The FTSE 100 closed Tuesday’s session marginally lower, with a rally in the pound weighing on the export-dependent index, a day after it entered bull-market territory.
Investors were weighing comments from Bank of England Gov. Mark Carney ahead of the central bank’s meeting on Thursday, where benchmark interest rates could be cut.
The blue-chip benchmark which has darted in and out of positive territory, ended 2.17 points lower at 6,680.69.
The choppy session came as the pound rallied, buying $1.3240 compared with $1.2995 late Monday in New York. The gain came as investors continued to cheer the outlook for Home Secretary Theresa May becoming the new U.K. prime minister on Wednesday, which is expected to steady the outlook for the U.K.’s economy following the turmoil caused by the June 23 Brexit vote.
This added pressure on companies that derive a large portion of their earnings overseas, like drugmaker AstraZeneca PLC down 1.8% and British American Tobacco PLC off 1.6%.
“The appreciation seen in sterling has effectively suppressed the FTSE 100 today. Last week’s FTSE gains were largely associated with fact that international firms will earn abroad and repatriate that money at a better rate,” said Joshua Mahony, market analyst at IG, in a note.
“However, with sterling showing signs of recovery, this relationship is working in inverse, with the FTSE 100 being left behind as its European and U.S. counterparts storm ahead,” he added.
The Stoxx Europe 600 index ended 1.1% higher on Tuesday, while the S&P 500 index and Dow Jones Industrial Average rose to record highs.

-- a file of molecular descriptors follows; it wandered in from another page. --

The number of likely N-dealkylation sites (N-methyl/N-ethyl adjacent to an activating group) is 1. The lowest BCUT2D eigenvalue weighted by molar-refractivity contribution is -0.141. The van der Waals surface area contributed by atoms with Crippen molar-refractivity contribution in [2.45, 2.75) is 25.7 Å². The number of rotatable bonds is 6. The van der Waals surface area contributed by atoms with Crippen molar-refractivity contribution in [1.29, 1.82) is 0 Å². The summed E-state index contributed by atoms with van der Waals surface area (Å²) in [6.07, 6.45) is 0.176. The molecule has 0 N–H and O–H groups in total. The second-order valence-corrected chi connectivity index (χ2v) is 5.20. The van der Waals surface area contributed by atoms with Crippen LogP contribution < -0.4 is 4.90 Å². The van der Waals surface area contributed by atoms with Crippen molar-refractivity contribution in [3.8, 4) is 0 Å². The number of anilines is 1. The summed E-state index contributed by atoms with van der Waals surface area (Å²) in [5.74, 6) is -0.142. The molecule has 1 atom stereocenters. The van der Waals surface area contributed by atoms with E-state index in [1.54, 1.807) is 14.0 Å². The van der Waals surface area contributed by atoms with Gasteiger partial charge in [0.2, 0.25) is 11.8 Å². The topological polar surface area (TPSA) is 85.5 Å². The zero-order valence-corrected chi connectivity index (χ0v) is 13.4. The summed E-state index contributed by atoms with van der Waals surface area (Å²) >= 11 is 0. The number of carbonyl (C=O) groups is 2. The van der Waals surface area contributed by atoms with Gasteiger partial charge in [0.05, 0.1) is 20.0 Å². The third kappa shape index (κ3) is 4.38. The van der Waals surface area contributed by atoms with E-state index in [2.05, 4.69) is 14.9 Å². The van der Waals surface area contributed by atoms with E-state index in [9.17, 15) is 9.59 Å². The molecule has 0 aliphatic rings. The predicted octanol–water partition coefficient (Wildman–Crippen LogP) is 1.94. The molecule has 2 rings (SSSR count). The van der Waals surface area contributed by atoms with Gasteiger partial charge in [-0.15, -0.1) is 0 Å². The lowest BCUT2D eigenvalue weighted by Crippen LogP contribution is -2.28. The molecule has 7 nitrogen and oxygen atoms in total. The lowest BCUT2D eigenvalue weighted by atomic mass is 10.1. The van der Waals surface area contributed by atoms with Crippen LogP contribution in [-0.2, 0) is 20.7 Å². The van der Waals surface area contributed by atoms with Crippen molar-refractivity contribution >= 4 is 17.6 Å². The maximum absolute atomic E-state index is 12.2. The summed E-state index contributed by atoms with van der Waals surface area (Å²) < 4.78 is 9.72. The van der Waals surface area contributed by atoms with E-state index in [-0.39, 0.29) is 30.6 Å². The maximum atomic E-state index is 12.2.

Meanwhile, BOE chief Carney addressed the Treasury Select Committee in London about the bank’s Financial Stability Report, which it released after last month’s Brexit referendum.
In a key move, the Financial Stability Committee last week cut its countercyclical buffer for banks to 0% from 0.5%. That should give banks up £150 billion in extra capital to lend out to businesses and households.
Carney stressed that U.K. banks are well-capitalized and “they will need to put that to work.”
He also said “if the [economic] outlook has worsened, to use that term, in the judgment of the [Monetary Policy Committee], there always could be monetary response if that’s consistent with its remit.”
Carney recently alluded to the possibility that the central bank may need to ease monetary policy this summer. Since then, financial markets are pricing a nearly 80% chance that the U.K.’s benchmark interest rate will be cut to 0.25% from 0.5% when it meets on Thursday.
With the potential for lower borrowing costs, shares of most house builders climbed. Taylor Wimpey PLC jumped 3.2%, Barratt Developments PLC rose 2.8% and Persimmon PLC picked up 1.8%.
Most bank shares were also gaining ground, with Barclays PLC up 2.2% and Lloyds Banking Group PLC rising 2.6%. On year-to-date basis, however, Barclays shares have lost a third of their value, while Lloyds’s are down 23%.
HSBC PLC however, shed 0.5%. A report from the U.S. House Financial Services Committee released Monday said top Justice Department officials ignored an internal recommendation to criminally prosecute HSBC four years ago failing to identify money-laundering transactions. An HSBC Group spokesman declined to comment on the report.
The FTSE 100 on Monday jumped 1.4% to 6,682.86, the highest close since August. That gain left the benchmark up 22% from its 52-week intraday low hit on Feb. 11, according to FactSet data. That put the FTSE 100 in bull-market territory, which is marked by a more than 20% jump from recent lows.